Life, Liberty and the Pursuit of Foodiness

Archive for the tag “Jewish”

Happy Passover! Or, enjoying a Passover treat

Most people are writing about Easter, Easter food and Easter recipes today. But, I’m Jewish and I want to say Happy Passover and write about one of my favorite parts of Passover–macaroons!  These are not the same as the fluffy French macarons, but rather soft, chewy coconut-based macaroons. And even better?  Most, if not all, are gluten-free.

Heaven in a can

Manischewitz is my brand of choice for these delicious morsels of Jewish love.  The standards in my house were always plain coconut, chocolate and chocolate chip.  But they make so, so many more flavors, and this year I was introduced to something I didn’t even know I was missing in my life–mint chocolate macaroons! It’s like a Thin Mint Girl Scout cookie crossed with chewy coconut heaven. Don’t worry about the fact that these are kosher, or come out mainly at Passover–get them! “Jewish” food or not, these are just a genuinely tasty treat. These and the plain chocolate ones are like eating coconut brownie bites…from a can.

Buy them. Eat them. Love them. Repeat. I am introducing you to the oft hidden world of (actually tasty) Jewish food.  (Leave the gefilte fish alone, you’re not missing anything.)

I’m going to go enjoy more macaroons on this lovely Easter morning–Happy Passover! (And Happy Easter!)

 

Brunch at Porta

I wrote a post in late February praising Porta Pizza in Asbury Park, but I mentioned that they did much more than just dinner–including weekend brunch.  Well, keeping true to my promise, I checked out their brunch on a cold, drizzly, early Spring Saturday, and I wasn’t disappointed!

I met up with a friend of mine, Carolyn, for what seems to be becoming our semi-monthly (or six-monthly, as the case may be) meetup. And as much as I’ve been waiting to try brunch at Porta, funnily enough, it was her suggestion. (Great minds think alike, I suppose.)  So, this past weekend, we headed to Asbury Park in the rain and the cold to meet up for what turned out to be a spectacular brunch.

Porta serves brunch every Saturday and Sunday from 11:30 a.m. to 3:30 p.m.  Not wanting to be late to the party, Carolyn and I arrived just after 11:30.  I was expecting the place to be packed, but maybe because it’s still relatively unknown, or maybe because the weather was exceptionally atrocious, we were the only two people in the restaurant. People began to trickle in once we were settled in with our cappuccinos, but we seemed to constitute the entire “early” crowd. (By the way–good, big, inviting cappuccinos–and this is coming from someone who can make a cappuccino!)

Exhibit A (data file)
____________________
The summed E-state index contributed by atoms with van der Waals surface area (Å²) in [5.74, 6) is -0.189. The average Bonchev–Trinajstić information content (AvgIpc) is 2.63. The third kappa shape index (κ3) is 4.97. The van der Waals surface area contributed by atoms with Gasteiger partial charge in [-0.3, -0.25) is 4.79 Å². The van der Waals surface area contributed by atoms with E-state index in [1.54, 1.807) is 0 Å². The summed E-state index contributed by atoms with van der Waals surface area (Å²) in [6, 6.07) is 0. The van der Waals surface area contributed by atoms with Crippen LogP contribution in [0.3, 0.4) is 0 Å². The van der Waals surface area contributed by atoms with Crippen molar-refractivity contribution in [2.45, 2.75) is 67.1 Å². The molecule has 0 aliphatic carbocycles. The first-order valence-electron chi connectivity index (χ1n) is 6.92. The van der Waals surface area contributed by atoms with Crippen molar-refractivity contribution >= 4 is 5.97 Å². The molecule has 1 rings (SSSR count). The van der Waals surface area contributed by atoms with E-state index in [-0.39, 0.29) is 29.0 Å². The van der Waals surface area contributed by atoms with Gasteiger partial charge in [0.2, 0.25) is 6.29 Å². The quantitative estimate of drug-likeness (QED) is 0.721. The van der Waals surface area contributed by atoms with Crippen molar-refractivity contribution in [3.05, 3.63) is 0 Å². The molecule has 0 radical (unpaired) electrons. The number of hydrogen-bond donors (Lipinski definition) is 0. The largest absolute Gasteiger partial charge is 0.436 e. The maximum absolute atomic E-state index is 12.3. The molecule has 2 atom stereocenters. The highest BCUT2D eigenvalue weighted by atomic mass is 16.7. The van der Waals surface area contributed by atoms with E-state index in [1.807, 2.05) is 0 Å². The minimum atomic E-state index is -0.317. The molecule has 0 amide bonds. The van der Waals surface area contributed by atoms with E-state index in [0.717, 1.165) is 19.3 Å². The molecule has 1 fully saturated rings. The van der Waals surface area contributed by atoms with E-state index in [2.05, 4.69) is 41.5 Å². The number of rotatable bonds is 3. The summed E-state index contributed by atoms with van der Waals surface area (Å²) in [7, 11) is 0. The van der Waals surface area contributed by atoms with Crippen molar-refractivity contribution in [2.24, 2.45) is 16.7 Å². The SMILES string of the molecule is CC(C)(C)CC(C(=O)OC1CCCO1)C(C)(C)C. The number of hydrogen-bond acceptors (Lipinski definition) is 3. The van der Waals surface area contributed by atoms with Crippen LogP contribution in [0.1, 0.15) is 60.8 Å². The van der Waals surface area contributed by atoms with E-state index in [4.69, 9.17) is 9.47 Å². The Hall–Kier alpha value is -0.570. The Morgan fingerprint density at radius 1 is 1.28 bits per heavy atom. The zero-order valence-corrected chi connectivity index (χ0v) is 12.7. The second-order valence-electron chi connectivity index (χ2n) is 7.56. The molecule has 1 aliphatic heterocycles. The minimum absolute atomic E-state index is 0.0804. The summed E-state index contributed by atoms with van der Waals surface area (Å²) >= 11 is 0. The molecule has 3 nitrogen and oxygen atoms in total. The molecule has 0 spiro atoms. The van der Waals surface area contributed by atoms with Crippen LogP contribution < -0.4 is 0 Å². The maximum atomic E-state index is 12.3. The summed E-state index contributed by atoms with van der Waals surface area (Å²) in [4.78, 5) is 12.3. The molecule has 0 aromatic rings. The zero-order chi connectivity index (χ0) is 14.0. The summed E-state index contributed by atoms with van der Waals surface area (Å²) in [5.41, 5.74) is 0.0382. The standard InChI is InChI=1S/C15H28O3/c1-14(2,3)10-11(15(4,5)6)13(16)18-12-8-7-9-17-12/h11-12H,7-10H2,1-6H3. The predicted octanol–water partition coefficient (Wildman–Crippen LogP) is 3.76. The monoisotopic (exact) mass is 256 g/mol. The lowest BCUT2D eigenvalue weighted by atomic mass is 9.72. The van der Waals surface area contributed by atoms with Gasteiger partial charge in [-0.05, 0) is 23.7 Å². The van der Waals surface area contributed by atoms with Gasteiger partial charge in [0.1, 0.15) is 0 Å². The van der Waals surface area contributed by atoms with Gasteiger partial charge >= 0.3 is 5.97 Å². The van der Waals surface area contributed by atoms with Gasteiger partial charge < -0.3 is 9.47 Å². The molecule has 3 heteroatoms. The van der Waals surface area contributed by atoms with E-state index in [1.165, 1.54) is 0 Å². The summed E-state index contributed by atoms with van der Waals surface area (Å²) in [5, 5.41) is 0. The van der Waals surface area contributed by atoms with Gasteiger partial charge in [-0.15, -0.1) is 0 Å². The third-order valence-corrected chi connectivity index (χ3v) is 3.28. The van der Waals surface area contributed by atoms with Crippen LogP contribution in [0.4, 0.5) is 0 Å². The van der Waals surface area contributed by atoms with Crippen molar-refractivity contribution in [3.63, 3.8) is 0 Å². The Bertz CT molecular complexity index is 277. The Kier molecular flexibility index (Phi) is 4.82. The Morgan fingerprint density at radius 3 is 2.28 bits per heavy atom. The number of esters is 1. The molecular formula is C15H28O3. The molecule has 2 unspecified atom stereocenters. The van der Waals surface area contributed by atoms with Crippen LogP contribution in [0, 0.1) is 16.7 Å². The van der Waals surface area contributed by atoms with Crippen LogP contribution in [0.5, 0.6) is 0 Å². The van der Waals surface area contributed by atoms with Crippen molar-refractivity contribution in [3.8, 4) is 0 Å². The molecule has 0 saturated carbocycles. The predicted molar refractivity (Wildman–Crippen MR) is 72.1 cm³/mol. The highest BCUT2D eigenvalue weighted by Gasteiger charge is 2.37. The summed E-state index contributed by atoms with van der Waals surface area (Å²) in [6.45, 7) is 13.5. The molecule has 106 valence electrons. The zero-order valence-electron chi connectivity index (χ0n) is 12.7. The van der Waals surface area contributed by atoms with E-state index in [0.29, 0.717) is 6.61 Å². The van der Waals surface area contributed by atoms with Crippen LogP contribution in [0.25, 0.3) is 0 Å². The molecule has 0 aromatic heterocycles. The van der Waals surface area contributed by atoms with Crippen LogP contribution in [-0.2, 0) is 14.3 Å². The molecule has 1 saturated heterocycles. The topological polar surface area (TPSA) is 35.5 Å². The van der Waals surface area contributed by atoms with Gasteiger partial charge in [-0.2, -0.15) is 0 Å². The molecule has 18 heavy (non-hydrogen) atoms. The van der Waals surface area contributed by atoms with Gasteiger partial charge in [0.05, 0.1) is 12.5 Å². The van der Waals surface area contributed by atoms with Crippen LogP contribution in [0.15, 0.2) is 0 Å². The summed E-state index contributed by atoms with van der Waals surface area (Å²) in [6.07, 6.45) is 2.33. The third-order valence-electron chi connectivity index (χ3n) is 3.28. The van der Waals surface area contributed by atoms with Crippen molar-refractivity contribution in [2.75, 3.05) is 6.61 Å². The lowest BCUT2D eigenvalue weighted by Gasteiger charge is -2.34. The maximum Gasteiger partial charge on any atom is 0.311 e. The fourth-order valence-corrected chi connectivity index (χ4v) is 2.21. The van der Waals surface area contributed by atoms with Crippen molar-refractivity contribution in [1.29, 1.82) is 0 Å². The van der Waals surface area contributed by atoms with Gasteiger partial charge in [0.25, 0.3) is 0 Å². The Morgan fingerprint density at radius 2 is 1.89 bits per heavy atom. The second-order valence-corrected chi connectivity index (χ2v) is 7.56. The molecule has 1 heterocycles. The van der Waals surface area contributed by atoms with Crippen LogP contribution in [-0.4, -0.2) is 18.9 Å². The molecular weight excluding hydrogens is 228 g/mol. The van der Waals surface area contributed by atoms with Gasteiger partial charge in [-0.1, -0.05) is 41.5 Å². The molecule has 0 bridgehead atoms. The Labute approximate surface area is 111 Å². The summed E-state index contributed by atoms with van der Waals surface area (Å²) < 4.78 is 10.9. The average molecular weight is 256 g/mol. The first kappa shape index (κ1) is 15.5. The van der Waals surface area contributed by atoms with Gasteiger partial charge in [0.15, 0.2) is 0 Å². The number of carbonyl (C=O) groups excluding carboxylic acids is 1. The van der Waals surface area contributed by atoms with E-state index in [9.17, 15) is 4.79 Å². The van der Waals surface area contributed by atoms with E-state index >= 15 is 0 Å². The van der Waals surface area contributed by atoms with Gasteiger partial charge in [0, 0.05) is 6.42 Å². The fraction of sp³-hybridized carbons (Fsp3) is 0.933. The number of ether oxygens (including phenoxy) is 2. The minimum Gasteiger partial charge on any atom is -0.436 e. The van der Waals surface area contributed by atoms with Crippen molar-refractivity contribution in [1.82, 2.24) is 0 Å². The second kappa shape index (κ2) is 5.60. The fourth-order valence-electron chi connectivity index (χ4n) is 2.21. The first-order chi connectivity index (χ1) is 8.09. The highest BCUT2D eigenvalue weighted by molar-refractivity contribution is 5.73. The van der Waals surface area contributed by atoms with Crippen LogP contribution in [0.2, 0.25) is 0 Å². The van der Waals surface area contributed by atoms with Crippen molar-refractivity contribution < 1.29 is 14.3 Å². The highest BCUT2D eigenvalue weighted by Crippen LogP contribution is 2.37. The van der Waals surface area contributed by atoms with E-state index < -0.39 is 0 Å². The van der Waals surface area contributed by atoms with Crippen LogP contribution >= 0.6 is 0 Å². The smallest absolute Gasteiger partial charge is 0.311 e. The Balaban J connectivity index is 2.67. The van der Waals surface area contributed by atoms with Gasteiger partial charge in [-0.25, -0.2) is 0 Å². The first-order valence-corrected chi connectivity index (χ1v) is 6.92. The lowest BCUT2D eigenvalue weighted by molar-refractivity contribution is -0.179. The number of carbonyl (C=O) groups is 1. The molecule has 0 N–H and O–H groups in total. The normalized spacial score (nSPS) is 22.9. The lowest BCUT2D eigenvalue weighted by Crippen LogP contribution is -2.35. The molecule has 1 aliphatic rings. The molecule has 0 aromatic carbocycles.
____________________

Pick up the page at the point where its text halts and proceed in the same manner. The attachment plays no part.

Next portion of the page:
Porta’s brunch menu is unique and varied, with a mix of their usuals and brunch-only options. They offer sweet and savory, breakfast and lunch, ranging from pizza and salads to french toast and fritattas.

We agreed that the best and only way to do this brunch was to try multiple things and share them.

Luckily, we have similar palates so this did not prove too much of a challenge. We started with a house-cured salmon appetizer with crostinis, marscapone cheese and chervil.

As you can see, I couldn't wait long enough to get a picture before I dug in.

I’m a Jewish girl, New Jersey-born and raised. Lox and cream cheese is pretty much a staple in my life, and I will try almost any and all variations on it. (Lox–smoked, cured salmon–is one of the only seafood I actually like. That, shrimp and fried calamari.)

This one was so good I’m afraid I’ll never be able to eat a regular bagel with lox and cream cheese again.  My first thought when the plate arrived was, “I wish they gave us some lemon to squeeze over the fish.” But as soon as I tasted it, I realized it was already there. The salmon was finished with lemon, olive oil and garlic, and the spicy-citrusy taste was bright and abundant. With the smooth, luscious marscapone and crispy-chewey crosinis, I was in a Jewish-Italian heaven.  I could have ordered three plates of that alone and been perfectly content.